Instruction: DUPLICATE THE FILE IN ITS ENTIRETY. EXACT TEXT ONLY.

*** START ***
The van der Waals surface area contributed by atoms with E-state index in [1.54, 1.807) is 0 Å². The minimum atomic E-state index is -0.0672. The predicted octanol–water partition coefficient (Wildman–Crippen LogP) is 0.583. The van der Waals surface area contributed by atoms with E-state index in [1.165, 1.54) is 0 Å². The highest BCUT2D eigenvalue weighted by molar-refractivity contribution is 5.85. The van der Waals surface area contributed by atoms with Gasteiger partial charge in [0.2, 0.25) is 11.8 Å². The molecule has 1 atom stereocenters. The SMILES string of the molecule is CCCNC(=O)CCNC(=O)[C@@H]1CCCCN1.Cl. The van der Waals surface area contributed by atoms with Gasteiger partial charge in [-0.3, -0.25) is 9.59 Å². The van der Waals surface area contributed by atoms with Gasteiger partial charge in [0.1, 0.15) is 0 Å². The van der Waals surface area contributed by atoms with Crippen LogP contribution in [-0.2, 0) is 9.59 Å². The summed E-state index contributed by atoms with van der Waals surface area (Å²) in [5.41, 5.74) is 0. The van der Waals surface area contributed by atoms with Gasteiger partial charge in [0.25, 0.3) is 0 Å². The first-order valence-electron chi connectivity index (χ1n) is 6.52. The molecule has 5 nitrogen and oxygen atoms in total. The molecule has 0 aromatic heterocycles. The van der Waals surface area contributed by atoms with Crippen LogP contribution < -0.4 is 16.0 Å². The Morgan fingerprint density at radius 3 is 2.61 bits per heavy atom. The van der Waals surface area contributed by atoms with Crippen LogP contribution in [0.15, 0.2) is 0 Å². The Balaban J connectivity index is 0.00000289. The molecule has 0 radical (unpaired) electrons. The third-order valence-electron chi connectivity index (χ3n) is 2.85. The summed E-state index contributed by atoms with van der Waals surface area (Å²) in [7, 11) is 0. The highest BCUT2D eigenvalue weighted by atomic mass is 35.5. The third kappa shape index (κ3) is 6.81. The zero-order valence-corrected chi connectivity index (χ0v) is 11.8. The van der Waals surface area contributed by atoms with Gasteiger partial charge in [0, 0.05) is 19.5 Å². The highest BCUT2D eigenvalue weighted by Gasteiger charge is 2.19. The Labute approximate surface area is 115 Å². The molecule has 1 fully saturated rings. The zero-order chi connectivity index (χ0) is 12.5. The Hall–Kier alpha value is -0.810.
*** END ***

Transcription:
The van der Waals surface area contributed by atoms with E-state index in [1.54, 1.807) is 0 Å². The minimum atomic E-state index is -0.0672. The predicted octanol–water partition coefficient (Wildman–Crippen LogP) is 0.583. The van der Waals surface area contributed by atoms with E-state index in [1.165, 1.54) is 0 Å². The highest BCUT2D eigenvalue weighted by molar-refractivity contribution is 5.85. The van der Waals surface area contributed by atoms with Gasteiger partial charge in [0.2, 0.25) is 11.8 Å². The molecule has 1 atom stereocenters. The SMILES string of the molecule is CCCNC(=O)CCNC(=O)[C@@H]1CCCCN1.Cl. The van der Waals surface area contributed by atoms with Gasteiger partial charge in [-0.3, -0.25) is 9.59 Å². The van der Waals surface area contributed by atoms with Gasteiger partial charge in [0.1, 0.15) is 0 Å². The van der Waals surface area contributed by atoms with Crippen LogP contribution in [-0.2, 0) is 9.59 Å². The summed E-state index contributed by atoms with van der Waals surface area (Å²) in [5.41, 5.74) is 0. The van der Waals surface area contributed by atoms with Gasteiger partial charge in [0.25, 0.3) is 0 Å². The first-order valence-electron chi connectivity index (χ1n) is 6.52. The molecule has 5 nitrogen and oxygen atoms in total. The molecule has 0 aromatic heterocycles. The van der Waals surface area contributed by atoms with Crippen LogP contribution < -0.4 is 16.0 Å². The Morgan fingerprint density at radius 3 is 2.61 bits per heavy atom. The van der Waals surface area contributed by atoms with Crippen LogP contribution in [0.15, 0.2) is 0 Å². The Balaban J connectivity index is 0.00000289. The molecule has 0 radical (unpaired) electrons. The third-order valence-electron chi connectivity index (χ3n) is 2.85. The summed E-state index contributed by atoms with van der Waals surface area (Å²) in [7, 11) is 0. The highest BCUT2D eigenvalue weighted by atomic mass is 35.5. The third kappa shape index (κ3) is 6.81. The zero-order valence-corrected chi connectivity index (χ0v) is 11.8. The van der Waals surface area contributed by atoms with Gasteiger partial charge in [0, 0.05) is 19.5 Å². The highest BCUT2D eigenvalue weighted by Gasteiger charge is 2.19. The Labute approximate surface area is 115 Å². The molecule has 1 fully saturated rings. The zero-order chi connectivity index (χ0) is 12.5. The Hall–Kier alpha value is -0.810.